There are many ways for patients to support a spouse in the caregiving role.
There are many ways for patients to support a spouse in the caregiving role. Here are a few suggestions from Laurel Northouse, RN, PhD, professor of nursing and co-director of the Socio-Behavior Program at the University of Michigan Comprehensive Cancer Center, and Dick Croake, whose wife, Edith, has cared for him since his metastatic prostate cancer diagnosis in 2007.
Recognize that the caregiver has a need for information, too. Caregivers report more uncertainty about the illness than patients, Northouse says, partially because they don’t always have access to the health care provider and, therefore, might not get their questions answered. If the caregiver can’t attend a doctor’s appointment, take notes and try to provide the caregiver with details about the visit. Or you could audio record the doctor’s visit to play later for the caregiver.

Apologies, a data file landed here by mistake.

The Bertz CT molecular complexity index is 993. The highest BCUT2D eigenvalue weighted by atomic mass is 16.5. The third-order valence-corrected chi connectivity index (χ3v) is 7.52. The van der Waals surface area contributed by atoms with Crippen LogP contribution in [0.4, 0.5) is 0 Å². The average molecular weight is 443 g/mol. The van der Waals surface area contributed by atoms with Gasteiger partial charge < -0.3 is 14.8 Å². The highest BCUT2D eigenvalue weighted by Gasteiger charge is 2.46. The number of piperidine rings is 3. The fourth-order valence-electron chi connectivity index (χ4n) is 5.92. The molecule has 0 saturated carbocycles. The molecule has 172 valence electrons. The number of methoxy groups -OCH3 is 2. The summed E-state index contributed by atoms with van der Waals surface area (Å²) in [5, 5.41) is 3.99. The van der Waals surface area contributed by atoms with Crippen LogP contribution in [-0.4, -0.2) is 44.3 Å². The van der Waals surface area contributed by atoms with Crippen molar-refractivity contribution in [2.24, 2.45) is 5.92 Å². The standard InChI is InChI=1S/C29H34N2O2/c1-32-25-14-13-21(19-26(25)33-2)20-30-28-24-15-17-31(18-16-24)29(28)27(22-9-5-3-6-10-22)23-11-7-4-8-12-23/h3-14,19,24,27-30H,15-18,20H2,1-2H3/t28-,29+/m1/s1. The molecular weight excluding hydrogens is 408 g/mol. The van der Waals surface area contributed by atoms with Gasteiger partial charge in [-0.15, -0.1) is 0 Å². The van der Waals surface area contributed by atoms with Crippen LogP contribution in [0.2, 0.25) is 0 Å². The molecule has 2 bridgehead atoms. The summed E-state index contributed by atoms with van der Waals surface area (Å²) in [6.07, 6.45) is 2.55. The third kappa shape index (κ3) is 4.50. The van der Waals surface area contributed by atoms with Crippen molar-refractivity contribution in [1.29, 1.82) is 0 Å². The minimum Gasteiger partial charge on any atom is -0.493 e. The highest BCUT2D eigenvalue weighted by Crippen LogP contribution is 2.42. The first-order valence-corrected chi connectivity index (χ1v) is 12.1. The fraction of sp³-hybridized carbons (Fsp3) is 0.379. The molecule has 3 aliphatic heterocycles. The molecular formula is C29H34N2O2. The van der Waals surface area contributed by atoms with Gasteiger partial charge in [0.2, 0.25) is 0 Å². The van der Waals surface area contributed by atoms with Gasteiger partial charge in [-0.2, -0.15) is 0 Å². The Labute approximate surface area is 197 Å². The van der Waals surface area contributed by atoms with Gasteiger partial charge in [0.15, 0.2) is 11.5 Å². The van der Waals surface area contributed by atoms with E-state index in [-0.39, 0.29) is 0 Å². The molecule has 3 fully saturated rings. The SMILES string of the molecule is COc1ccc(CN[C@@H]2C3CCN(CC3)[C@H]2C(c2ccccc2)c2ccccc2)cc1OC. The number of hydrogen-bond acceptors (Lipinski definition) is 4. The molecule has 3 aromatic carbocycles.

Mutual support is important. Provide support to your caregiver by acknowledging when he or she does something nice, letting them know how helpful it was and that you appreciated it, and that you recognize the situation is difficult for them as well.
Reduce demands when possible. If the caregiver seems a bit overwhelmed, do a little extra when your energy and health allow.
Don’t always assume the caregiver can fix everything. Acknowledge when certain situations call for outside help, such as a doctor, social worker, or counselor. Patients and caregivers can usually manage some of the stress brought on by cancer and its treatment, but if the stress becomes overwhelming, professional help may be needed, “which is perfectly normal and a very good coping strategy,” Northouse says.
Show understanding for the challenges your partner faces as a caregiver. Dick Croake says he tries to put himself in his wife’s shoes and have empathy for her situation. “I make more of an effort when I’m feeling irritable not to sound so irritable.”